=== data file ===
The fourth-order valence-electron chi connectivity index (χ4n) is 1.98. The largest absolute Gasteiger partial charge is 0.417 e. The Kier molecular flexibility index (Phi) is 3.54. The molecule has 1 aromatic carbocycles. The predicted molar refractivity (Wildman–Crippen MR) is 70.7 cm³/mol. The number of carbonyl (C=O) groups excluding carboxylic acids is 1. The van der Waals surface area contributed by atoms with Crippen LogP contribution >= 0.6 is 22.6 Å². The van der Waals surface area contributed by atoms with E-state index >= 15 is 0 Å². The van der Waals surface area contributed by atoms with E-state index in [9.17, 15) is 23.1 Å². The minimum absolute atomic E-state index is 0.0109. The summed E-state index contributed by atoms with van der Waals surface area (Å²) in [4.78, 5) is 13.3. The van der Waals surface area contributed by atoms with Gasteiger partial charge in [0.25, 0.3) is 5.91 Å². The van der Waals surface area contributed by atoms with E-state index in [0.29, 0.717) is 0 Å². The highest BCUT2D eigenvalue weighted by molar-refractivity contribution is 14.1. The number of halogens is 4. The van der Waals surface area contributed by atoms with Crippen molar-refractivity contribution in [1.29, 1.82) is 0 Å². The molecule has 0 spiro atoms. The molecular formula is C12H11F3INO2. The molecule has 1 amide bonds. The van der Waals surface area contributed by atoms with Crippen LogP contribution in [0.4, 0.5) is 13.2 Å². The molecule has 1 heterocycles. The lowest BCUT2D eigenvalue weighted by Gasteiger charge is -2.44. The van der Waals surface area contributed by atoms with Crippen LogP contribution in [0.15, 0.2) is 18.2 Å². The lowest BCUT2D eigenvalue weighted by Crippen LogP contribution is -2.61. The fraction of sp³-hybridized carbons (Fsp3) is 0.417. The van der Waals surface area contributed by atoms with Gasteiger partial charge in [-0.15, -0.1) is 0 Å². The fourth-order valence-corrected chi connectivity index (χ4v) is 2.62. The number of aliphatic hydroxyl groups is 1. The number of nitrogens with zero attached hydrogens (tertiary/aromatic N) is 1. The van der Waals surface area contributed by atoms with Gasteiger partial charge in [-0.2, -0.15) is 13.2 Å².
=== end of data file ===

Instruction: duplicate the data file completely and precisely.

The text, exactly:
The fourth-order valence-electron chi connectivity index (χ4n) is 1.98. The largest absolute Gasteiger partial charge is 0.417 e. The Kier molecular flexibility index (Phi) is 3.54. The molecule has 1 aromatic carbocycles. The predicted molar refractivity (Wildman–Crippen MR) is 70.7 cm³/mol. The number of carbonyl (C=O) groups excluding carboxylic acids is 1. The van der Waals surface area contributed by atoms with Crippen LogP contribution >= 0.6 is 22.6 Å². The van der Waals surface area contributed by atoms with E-state index >= 15 is 0 Å². The van der Waals surface area contributed by atoms with E-state index in [9.17, 15) is 23.1 Å². The minimum absolute atomic E-state index is 0.0109. The summed E-state index contributed by atoms with van der Waals surface area (Å²) in [4.78, 5) is 13.3. The van der Waals surface area contributed by atoms with Gasteiger partial charge in [0.25, 0.3) is 5.91 Å². The van der Waals surface area contributed by atoms with E-state index in [0.29, 0.717) is 0 Å². The highest BCUT2D eigenvalue weighted by molar-refractivity contribution is 14.1. The number of halogens is 4. The van der Waals surface area contributed by atoms with Crippen molar-refractivity contribution in [1.29, 1.82) is 0 Å². The molecule has 0 spiro atoms. The molecular formula is C12H11F3INO2. The molecule has 1 amide bonds. The van der Waals surface area contributed by atoms with Crippen LogP contribution in [0.4, 0.5) is 13.2 Å². The molecule has 1 heterocycles. The lowest BCUT2D eigenvalue weighted by Gasteiger charge is -2.44. The van der Waals surface area contributed by atoms with Crippen LogP contribution in [0.15, 0.2) is 18.2 Å². The lowest BCUT2D eigenvalue weighted by Crippen LogP contribution is -2.61. The fraction of sp³-hybridized carbons (Fsp3) is 0.417. The van der Waals surface area contributed by atoms with Gasteiger partial charge in [-0.15, -0.1) is 0 Å². The fourth-order valence-corrected chi connectivity index (χ4v) is 2.62. The number of aliphatic hydroxyl groups is 1. The number of nitrogens with zero attached hydrogens (tertiary/aromatic N) is 1. The van der Waals surface area contributed by atoms with Gasteiger partial charge in [-0.2, -0.15) is 13.2 Å².